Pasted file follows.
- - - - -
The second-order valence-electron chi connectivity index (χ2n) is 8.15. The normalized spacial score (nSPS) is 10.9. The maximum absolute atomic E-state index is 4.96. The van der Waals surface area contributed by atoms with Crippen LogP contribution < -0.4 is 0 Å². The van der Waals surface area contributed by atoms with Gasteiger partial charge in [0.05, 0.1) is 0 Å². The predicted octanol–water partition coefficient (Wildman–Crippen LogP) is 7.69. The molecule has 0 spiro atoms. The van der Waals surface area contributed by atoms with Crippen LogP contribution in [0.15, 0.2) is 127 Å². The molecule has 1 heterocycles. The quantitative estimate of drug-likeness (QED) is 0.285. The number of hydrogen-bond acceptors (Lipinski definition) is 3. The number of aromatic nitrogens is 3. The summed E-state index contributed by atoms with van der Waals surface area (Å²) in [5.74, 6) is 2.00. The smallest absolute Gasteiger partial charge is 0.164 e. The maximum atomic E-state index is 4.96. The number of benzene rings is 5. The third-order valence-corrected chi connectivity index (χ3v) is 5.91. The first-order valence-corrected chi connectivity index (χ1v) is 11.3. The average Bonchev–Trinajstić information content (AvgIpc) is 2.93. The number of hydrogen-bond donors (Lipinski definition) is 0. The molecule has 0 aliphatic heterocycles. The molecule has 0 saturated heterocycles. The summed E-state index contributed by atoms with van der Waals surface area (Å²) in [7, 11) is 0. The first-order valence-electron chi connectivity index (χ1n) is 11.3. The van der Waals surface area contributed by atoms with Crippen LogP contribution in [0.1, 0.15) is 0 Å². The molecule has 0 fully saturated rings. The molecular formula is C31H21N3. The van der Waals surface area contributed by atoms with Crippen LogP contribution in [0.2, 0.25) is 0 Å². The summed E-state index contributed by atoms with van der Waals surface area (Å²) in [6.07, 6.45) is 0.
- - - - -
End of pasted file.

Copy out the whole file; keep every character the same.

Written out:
The second-order valence-electron chi connectivity index (χ2n) is 8.15. The normalized spacial score (nSPS) is 10.9. The maximum absolute atomic E-state index is 4.96. The van der Waals surface area contributed by atoms with Crippen LogP contribution < -0.4 is 0 Å². The van der Waals surface area contributed by atoms with Gasteiger partial charge in [0.05, 0.1) is 0 Å². The predicted octanol–water partition coefficient (Wildman–Crippen LogP) is 7.69. The molecule has 0 spiro atoms. The van der Waals surface area contributed by atoms with Crippen LogP contribution in [0.15, 0.2) is 127 Å². The molecule has 1 heterocycles. The quantitative estimate of drug-likeness (QED) is 0.285. The number of hydrogen-bond acceptors (Lipinski definition) is 3. The number of aromatic nitrogens is 3. The summed E-state index contributed by atoms with van der Waals surface area (Å²) in [5.74, 6) is 2.00. The smallest absolute Gasteiger partial charge is 0.164 e. The maximum atomic E-state index is 4.96. The number of benzene rings is 5. The third-order valence-corrected chi connectivity index (χ3v) is 5.91. The first-order valence-corrected chi connectivity index (χ1v) is 11.3. The average Bonchev–Trinajstić information content (AvgIpc) is 2.93. The number of hydrogen-bond donors (Lipinski definition) is 0. The molecule has 0 aliphatic heterocycles. The molecule has 0 saturated heterocycles. The summed E-state index contributed by atoms with van der Waals surface area (Å²) in [7, 11) is 0. The first-order valence-electron chi connectivity index (χ1n) is 11.3. The van der Waals surface area contributed by atoms with Crippen LogP contribution in [0.1, 0.15) is 0 Å². The molecule has 0 fully saturated rings. The molecular formula is C31H21N3. The van der Waals surface area contributed by atoms with Crippen LogP contribution in [0.2, 0.25) is 0 Å². The summed E-state index contributed by atoms with van der Waals surface area (Å²) in [6.07, 6.45) is 0.